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Jaren Wilkey, BYU
Brigham Young University associate professor Ryan Kelly works on identifying proteins within cancer cells at his laboratory in Provo on Friday Oct. 26, 2018.

SALT LAKE CITY — Treating cancer can be tough enough, but researchers at Brigham Young University believe monitoring treatment — including whether it is working or not — could be easier.

Ryan Kelly, an associate professor of chemistry who recently transferred to BYU from the northwest, has developed technology to see into the tiny cells that slough off of some cancers in the body and identify the proteins that provide information about the cancer.

"It used to be that the only thing you could do with (circulating tumor cells) is count them, which would usually correlate with cancer," he said. "But, it's not always effective. We want to get beyond that."

Jaren Wilkey, BYU
Brigham Young University associate professor Ryan Kelly works on identifying proteins within cancer cells at his laboratory in Provo on Friday Oct. 26, 2018.

By measuring the proteins within those cells that come directly from cancerous tumors, Kelly said physicians will be better equipped to know what is working with a therapy regimen and continue or modify treatment accordingly.

"Proteins are the things that drugs target," he said. "They can tell us what goes wrong in the body."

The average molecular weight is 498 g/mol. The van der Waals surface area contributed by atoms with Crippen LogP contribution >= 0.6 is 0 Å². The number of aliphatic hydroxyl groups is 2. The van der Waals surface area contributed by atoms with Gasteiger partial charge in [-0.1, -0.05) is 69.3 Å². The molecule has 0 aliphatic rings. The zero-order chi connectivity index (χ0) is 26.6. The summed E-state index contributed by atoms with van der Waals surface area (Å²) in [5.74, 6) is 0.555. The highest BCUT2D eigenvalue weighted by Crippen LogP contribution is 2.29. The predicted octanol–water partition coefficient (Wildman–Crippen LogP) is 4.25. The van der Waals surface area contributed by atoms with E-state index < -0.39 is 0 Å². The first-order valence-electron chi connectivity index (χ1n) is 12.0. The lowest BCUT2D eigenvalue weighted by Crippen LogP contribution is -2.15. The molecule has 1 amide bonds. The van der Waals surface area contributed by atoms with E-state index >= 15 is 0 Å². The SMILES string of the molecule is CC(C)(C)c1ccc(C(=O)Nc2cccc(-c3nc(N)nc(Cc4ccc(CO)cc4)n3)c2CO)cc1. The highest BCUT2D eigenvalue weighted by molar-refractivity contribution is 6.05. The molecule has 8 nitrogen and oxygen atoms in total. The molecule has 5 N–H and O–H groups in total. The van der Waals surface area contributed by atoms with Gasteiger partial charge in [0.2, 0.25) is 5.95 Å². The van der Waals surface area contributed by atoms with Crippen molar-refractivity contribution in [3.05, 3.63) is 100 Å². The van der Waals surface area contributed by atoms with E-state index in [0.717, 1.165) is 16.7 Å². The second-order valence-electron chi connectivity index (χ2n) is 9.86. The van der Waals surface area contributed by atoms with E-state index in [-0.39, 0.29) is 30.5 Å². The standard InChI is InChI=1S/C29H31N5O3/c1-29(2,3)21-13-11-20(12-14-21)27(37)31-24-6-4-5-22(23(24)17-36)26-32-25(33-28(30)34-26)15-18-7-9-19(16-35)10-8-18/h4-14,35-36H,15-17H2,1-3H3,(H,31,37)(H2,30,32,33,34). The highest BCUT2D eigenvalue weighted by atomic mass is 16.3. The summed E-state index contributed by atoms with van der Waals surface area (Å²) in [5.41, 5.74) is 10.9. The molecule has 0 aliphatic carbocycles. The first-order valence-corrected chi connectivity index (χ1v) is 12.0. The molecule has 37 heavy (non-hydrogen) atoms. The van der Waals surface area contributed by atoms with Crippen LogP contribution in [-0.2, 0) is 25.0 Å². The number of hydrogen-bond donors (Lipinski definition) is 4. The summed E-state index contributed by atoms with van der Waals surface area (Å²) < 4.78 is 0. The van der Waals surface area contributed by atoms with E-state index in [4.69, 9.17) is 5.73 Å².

And, while doctors can and typically do perform biopsies to check on whether a given treatment is working, Kelly assumes they don't do it as often as they would like to. Surgery can be invasive, he said.

So, instead of large amounts of tissue taken from the body in a biopsy, Kelly's research shows that the same information is available inside the proteins of a single cell.

That, he said, can be obtained with a simple blood draw.

"With further development, it should be very valuable for monitoring how a therapy is impacting a cancer," Kelly said, adding that by analyzing specific cells, circulating tumor cells that come directly from a tumor in the body, "we can find things that will provide caregivers with information that would lead them to change a dosage or switch treatment options."

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"It's kind of like developing a new microscope, in the sense that we can look at things with more granularity that has been possible previously," said Kelly, who remains affiliated with the U.S. Department of Energy's Pacific Northwest National Laboratory where the experiments for his most recent research was performed.

He was drawn to cancer research because of its "value to society."

The research, funded by the National Institute of Health's National Cancer Institute, was published in the latest edition of Analytical Chemistry.

Kelly and his team, part of which remains at the lab in Washington, have filed three patents on the microscopic technology they've developed. It's expected that it could be ready to license within a couple of years.